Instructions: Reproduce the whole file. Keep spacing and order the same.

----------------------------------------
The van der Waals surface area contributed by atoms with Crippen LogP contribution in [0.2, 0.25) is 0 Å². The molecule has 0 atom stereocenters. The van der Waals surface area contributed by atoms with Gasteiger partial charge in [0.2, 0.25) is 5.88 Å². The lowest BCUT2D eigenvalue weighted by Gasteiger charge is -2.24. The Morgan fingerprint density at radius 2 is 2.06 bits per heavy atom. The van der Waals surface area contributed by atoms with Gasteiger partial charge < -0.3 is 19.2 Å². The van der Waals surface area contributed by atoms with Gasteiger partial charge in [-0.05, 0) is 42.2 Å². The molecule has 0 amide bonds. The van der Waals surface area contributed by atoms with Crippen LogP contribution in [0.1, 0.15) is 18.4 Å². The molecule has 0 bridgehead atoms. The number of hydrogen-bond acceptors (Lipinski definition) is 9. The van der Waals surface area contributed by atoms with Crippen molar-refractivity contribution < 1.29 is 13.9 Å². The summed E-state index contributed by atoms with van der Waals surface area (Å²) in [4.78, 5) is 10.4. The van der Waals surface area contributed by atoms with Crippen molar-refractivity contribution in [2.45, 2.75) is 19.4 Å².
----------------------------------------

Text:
The van der Waals surface area contributed by atoms with Crippen LogP contribution in [0.2, 0.25) is 0 Å². The molecule has 0 atom stereocenters. The van der Waals surface area contributed by atoms with Gasteiger partial charge in [0.2, 0.25) is 5.88 Å². The lowest BCUT2D eigenvalue weighted by Gasteiger charge is -2.24. The Morgan fingerprint density at radius 2 is 2.06 bits per heavy atom. The van der Waals surface area contributed by atoms with Gasteiger partial charge < -0.3 is 19.2 Å². The van der Waals surface area contributed by atoms with Gasteiger partial charge in [-0.05, 0) is 42.2 Å². The molecule has 0 amide bonds. The van der Waals surface area contributed by atoms with Crippen LogP contribution in [0.1, 0.15) is 18.4 Å². The molecule has 0 bridgehead atoms. The number of hydrogen-bond acceptors (Lipinski definition) is 9. The van der Waals surface area contributed by atoms with Crippen molar-refractivity contribution < 1.29 is 13.9 Å². The summed E-state index contributed by atoms with van der Waals surface area (Å²) in [4.78, 5) is 10.4. The van der Waals surface area contributed by atoms with Crippen molar-refractivity contribution in [2.45, 2.75) is 19.4 Å².